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Molecular printing : a state-of-the-art technology

Karsten Haupt is Pro­fes­sor of bio­chem­istry at UTC-Com­pieg­ne and has direct­ed UTC’s Enzyme and Cel­lu­lar Engi­neer­ing (GEC) lab­o­ra­to­ry since 2012. As a spe­cial­ist in mol­e­c­u­lar print­ing, he has been ranked as the world’s lead­ing expert on this cut­tingedge tech­nol­o­gy by the web­site ‘Expertscape’.

This is a tech­nol­o­gy that makes it pos­si­ble to pro­duce ‘syn­thet­ic anti­bod­ies’, supramol­e­c­u­lar recep­tors designed to recog­nise and bind to tar­get mol­e­cules. What does this mean in prac­tice? “It involves mould­ing a syn­thet­ic poly­mer around an indi­vid­ual tar­get mol­e­cule (this is called a tem­plate), which will then cre­ate a cav­i­ty in the poly­mer. This tem­plate mim­ics the tar­get mol­e­cule in size, shape and chem­i­cal func­tion­al­i­ties and will con­tain the chem­i­cal groups that allow inter­ac­tions with the tar­get mol­e­cule,” answers Prof. Haupt. 

His­tor­i­cal­ly, in the 1980s, mol­e­c­u­lar­ly imprint­ed poly­mers (MIPs) were first used in the chem­i­cal field. But it was not until the ear­ly 1990s that the first sci­en­tif­ic pub­li­ca­tion was pub­lished show­ing that it could be used as an anti­body mimet­ic in an ELISA-type immunoas­say. “Since then, these mate­ri­als have been used to replace bio­log­i­cal anti­bod­ies in any form of appli­ca­tion requir­ing inter-mol­e­c­u­lar recog­ni­tion,” he adds. In the years 2000, mol­e­c­u­lar print­ing reached such a stage of matu­ri­ty that oth­er fields of appli­ca­tion were wide­ly opened up. “These include cos­me­tol­ogy, food pro­cess­ing, envi­ron­men­tal analy­sis, and the chem­i­cal and ‘biotech’ indus­tries in gen­er­al. The most recent trend is direct use in med­i­cine, par­tic­u­lar­ly in ther­a­py but also in diag­no­sis. One exam­ple is the use of MIPs in biosen­sors, tak­ing advan­tage of their high phys­i­cal and chem­i­cal sta­bil­i­ty,” says Karsten Haupt. 

What are biosen­sors? “Biosen­sors are a cat­e­go­ry of chem­i­cal sen­sors. They con­sist of two parts: the recog­ni­tion ele­ment (the ‘sen­si­tive lay­er’) that specif­i­cal­ly recog­nis­es the mol­e­cule to be detect­ed, and the trans­duc­er. The trans­duc­er trans­lates the sig­nal emit­ted when the tar­get mol­e­cule binds to an elec­tri­cal sig­nal. Biosen­sors are used when the recog­ni­tion ele­ment is a bio­log­i­cal mol­e­cule. MIP­based sen­sors are among these and are bio­mimet­ic mate­ri­als in the sense that they are able to mim­ic the behav­iour of bio­log­i­cal recep­tors,’ he explains. Why biosen­sors? “Unlike tra­di­tion­al analy­sis lab­o­ra­to­ries which, in addi­tion to heavy invest­ment in equip­ment, require trav­el­ling in order to deliv­er sam­ples for analy­sis, biosen­sors are trans­portable. They can be moved to the sam­ples, for exam­ple, on a farm to detect con­t­a­m­i­na­tion in milk. They can even be implant­ed in the human body for con­tin­u­ous detec­tion of dis­ease bio­mark­ers, which proves high­ly con­ve­nient for patients suf­fer­ing from chron­ic dis­eases in par­tic­u­lar. Rather than hav­ing to go to the hos­pi­tal reg­u­lar­ly, biosen­sors make it pos­si­ble to mea­sure a par­tic­u­lar mol­e­cule, such as blood glu­cose, at home,” he points out.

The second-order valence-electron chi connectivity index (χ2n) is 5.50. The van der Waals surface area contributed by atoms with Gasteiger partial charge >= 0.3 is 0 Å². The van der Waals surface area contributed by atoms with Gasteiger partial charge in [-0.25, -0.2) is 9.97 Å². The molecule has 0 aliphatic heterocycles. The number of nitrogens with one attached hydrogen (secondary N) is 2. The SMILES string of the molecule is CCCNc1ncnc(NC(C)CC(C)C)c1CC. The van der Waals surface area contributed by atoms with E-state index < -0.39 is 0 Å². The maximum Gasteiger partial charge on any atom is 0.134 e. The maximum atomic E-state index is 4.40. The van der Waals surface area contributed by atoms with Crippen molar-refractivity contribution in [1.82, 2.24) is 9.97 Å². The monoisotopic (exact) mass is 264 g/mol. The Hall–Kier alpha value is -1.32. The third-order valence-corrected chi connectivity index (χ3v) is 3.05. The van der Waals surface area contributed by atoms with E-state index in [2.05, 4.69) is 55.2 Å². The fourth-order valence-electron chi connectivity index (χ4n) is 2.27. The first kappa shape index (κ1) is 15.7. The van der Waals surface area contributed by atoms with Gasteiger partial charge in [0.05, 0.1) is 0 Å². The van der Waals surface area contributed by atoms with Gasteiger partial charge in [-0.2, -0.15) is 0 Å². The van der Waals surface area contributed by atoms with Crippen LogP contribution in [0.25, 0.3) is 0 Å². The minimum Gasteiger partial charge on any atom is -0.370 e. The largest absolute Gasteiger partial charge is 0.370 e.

But the grow­ing inter­est in MIPs does not end there. They should make increas­ing­ly per­son­alised med­i­cine pos­si­ble. “These mate­ri­als, often called syn­thet­ic anti­bod­ies, are used to tar­get cer­tain cells or mol­e­cules asso­ci­at­ed with patholo­gies such as tumours, inflam­ma­tions or infec­tions. Syn­thet­ic anti­bod­ies have many advan­tages. First­ly, there is no need to use ani­mals in the lab­o­ra­to­ry; they are tai­lor-made for a par­tic­u­lar tar­get or dis­ease; they are cheap­er and more sta­ble, mak­ing them eas­i­er to engi­neer,’ explains Karsten Haupt. 

This is a wel­come inno­va­tion, since mol­e­c­u­lar recog­ni­tion is the basis for all process­es in the human body and we now avail of a chem­i­cal tech­nol­o­gy bio-inspired and bio-mim­ic­ked that today extends far beyond the bio­log­i­cal field. 

Hence the grow­ing inter­est of many part­ners. “We are work­ing in par­tic­u­lar with Sanofi in the field of med­ical ther­a­pies, but also with oth­er com­pa­nies, hos­pi­tals and aca­d­e­m­ic part­ners on fun­da­men­tal and applied projects such as med­ical diag­no­sis and treat­ment,” con­cludes Pro­fes­sor Haupt.

Le magazine

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